One other tangential observation is that Rob Haught considers Ken Hackathorn to be his mentor and that they taught a lot together over the years. Now that Hackathorn is fully retired, a Sym-Tac class may be the closest you can get to Hackathorn’s wisdom distilled over time.
For now, you can follow Sym-Tac Consulting, LLC on Facebook. In the near future, a new website will be debuted to list classes and such. There was also talk of an “advanced” class in the future, and if that is ever offered, I’ll be there!
Finally, I just want to share how good it was to get back out to Arizona and meet all the great people that made the class happen. I made some new industry contacts, and I’d like to think that I made some new friends as well. “00 Haught” are the real deal, and I can’t say enough good things about Vang Comp Systems. If you need shotgun work done, you don’t need to look anywhere else. Likewise, if you want to learn how to really run a shotgun, Rob Haught should be at the top of your list.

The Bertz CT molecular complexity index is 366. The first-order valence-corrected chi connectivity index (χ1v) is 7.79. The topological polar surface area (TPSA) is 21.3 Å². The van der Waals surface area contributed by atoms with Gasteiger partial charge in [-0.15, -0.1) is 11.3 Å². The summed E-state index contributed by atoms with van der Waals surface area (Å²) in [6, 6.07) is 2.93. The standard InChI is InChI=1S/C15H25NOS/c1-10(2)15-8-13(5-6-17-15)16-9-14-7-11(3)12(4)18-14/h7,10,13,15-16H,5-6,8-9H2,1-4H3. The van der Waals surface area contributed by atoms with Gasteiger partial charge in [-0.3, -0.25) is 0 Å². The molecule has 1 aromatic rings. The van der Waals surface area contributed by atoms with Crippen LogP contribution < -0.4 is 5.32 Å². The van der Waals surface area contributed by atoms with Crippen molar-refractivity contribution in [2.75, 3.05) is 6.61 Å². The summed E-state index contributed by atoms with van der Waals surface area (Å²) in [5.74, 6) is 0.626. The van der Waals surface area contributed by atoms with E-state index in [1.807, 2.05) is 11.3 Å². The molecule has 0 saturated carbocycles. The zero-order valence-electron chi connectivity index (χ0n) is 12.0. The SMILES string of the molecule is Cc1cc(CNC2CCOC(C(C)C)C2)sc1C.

FTC Disclosure: I have no affiliation with either Sym-Tac Consulting, LLC or Vang Comp Systems, Inc. except as a satisfied full price paying customer. A few of the hyperlinks in the text above do link to our Amazon Affiliate site. Should you choose to shop at Amazon by clicking through those links, your purchases will support our efforts here at the blog at no extra cost to you! We appreciate the support.